Thank you for the explanation. If One1 had done that instead of attempting to shame my understanding of the English language, I would not have taken that tone with either of you. My attitude toward you was partially due to another post of yours that didn't make sense (GellBrake'rrrr even called you out on it), but I'm sure that was an honest mistake. When you said "Don't are what use it would be on an iPod that can only play music, but maybe it's just for the audio." I now think you meant "[I d]on't [know] what use it would be on an iPod that can only play music, but maybe it's just for the audio." I could not have guessed earlier, considering that I didn't understand your other post, and "are" is a far cry from "know." I'm not considering the common you/your typo earlier in that post of yours. Even then, as far as I knew, you weren't sure about the capabilities either, which could imply that you take the presence of a video output feature to mean that it probably CAN play video because you would not see the use of it otherwise.

      Quote Originally Posted by one1 View Post
      No, it's just as common in the US and pretty easy to understand IMO.
      No, I believe you're mistaken. In fact, I know you are because it was asked again by others in this thread as well (like mikerlx). The answer did not make sense to us. Yes, I've heard similar statements used in a different context, like when someone is making a series of guesses (obviously, the origin of the phrase), but this other usage is not common at all. "You guessed it [right/correctly]." is much more common and more easily understood even with the word "correctly" being left off and assumed. To insist that this usage of "Got it in one." is particularly well understood here is like the hard-headed people who go around saying "Ten of Twelve" to mean "Ten minutes before Twelve o'clock." It doesn't make any sense in English and they go about using it as if everyone understood them despite most of the country and the English-speaking world having never heard it said that way in their lives. The usage needs to die. I touched off a huge debate in a public forum once where many people from the NE USA thought that everyone understood them (it's even in their textbooks for children's time-telling lessons), insisting that it was the most commonly understood way even after many of their close neighbors(regionally) said that they, too, had never heard it nor would they have understood it if they had heard it. In their attempt to argue that it could be understood without prior knowledge, those same people LOVE to point out that "o'clock" means "of the clock" without realizing that the relationship is BACKWARDS. If I am half OF the way to a destination, I mean that I have traveled half of the way, not that half of the total distance remains. This is obvious once you say something like "one-third of the way." Three hours of the clock, AKA "Three o'clock," means that three hours have passed since the start of the clock, yet "10 of Three" means that ten minutes remain until the Three o'clock hour. I bolded the word they should have used instead. To relate minutes before the hour, "till," " 'til," "until," "to," and "before" CAN be universally understood in the English language without having been heard in that specific arrangement before. That's why you have movies with names like "10 'til Noon" and not "10 of Noon." Mainstream media professionals would NEVER use "[minutes] of [hour]" in anything intended for a national or international audience, so these closed-minded people shouldn't expect to use it in professional conversation and argue to protect their habits.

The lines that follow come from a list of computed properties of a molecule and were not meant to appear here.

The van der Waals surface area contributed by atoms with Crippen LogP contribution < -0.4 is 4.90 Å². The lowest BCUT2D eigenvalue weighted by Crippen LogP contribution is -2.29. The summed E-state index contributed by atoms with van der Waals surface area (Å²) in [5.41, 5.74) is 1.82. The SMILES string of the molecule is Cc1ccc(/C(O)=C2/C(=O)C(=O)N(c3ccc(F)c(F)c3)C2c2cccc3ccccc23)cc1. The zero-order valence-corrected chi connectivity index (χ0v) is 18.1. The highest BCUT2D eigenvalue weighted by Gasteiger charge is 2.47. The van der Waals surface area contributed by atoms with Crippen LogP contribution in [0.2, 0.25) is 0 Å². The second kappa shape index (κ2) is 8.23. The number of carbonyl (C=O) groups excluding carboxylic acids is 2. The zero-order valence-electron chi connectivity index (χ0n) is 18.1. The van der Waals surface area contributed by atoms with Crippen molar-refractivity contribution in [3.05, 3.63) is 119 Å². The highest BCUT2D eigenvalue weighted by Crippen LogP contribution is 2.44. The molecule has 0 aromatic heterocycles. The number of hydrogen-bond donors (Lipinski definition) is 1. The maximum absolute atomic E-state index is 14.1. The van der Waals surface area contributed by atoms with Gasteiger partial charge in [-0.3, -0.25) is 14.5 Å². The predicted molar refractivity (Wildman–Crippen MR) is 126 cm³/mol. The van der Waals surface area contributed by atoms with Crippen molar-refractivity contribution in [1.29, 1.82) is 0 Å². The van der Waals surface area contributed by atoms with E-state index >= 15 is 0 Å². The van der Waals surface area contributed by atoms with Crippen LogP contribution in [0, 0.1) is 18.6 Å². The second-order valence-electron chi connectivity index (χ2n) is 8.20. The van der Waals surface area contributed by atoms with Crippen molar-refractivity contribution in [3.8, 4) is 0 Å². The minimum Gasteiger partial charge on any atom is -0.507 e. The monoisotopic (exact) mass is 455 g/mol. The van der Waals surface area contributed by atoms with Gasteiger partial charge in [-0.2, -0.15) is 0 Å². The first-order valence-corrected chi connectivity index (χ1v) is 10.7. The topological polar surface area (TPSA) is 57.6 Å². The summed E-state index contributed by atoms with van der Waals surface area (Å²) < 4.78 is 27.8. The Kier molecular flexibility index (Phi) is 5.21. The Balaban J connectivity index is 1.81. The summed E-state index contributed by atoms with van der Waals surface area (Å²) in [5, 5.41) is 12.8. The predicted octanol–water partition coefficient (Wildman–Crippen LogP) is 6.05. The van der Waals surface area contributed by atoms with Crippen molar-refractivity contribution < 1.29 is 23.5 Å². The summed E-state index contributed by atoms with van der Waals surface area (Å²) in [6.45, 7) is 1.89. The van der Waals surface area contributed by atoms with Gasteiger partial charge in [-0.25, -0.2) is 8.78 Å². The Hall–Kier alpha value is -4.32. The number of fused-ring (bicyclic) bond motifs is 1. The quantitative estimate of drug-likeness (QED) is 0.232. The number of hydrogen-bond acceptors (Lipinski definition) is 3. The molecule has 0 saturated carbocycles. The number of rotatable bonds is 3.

1. robertr1's Avatar
      robertr1 -
      Quote Originally Posted by sdjmchattie View Post
      but I assure you my English is better than yours given that I am from England where the language originated.
      That makes no sense. Just because the English language originated in England doesn't automatically mean you're english is better.
    1. sdjmchattie's Avatar
      sdjmchattie -
      Quote Originally Posted by robertr1 View Post
      That makes no sense. Just because the English language originated in England doesn't automatically mean you're english is better.
      Maybe not, but the fact you used "you're" instead of "your" reassures me that it is!
    1. Cer0's Avatar
      Cer0 -
      Get back on topic.
    1. coolguy742's Avatar
      coolguy742 -
      Quote Originally Posted by sdjmchattie View Post
      Maybe not, but the fact you used "you're" instead of "your" reassures me that it is!
      This is a thread about the iPod nano not languages retards.
    1. Sarah Hastings's Avatar
      Sarah Hastings -
      I wonder,what more can we get from this diagnostic mode?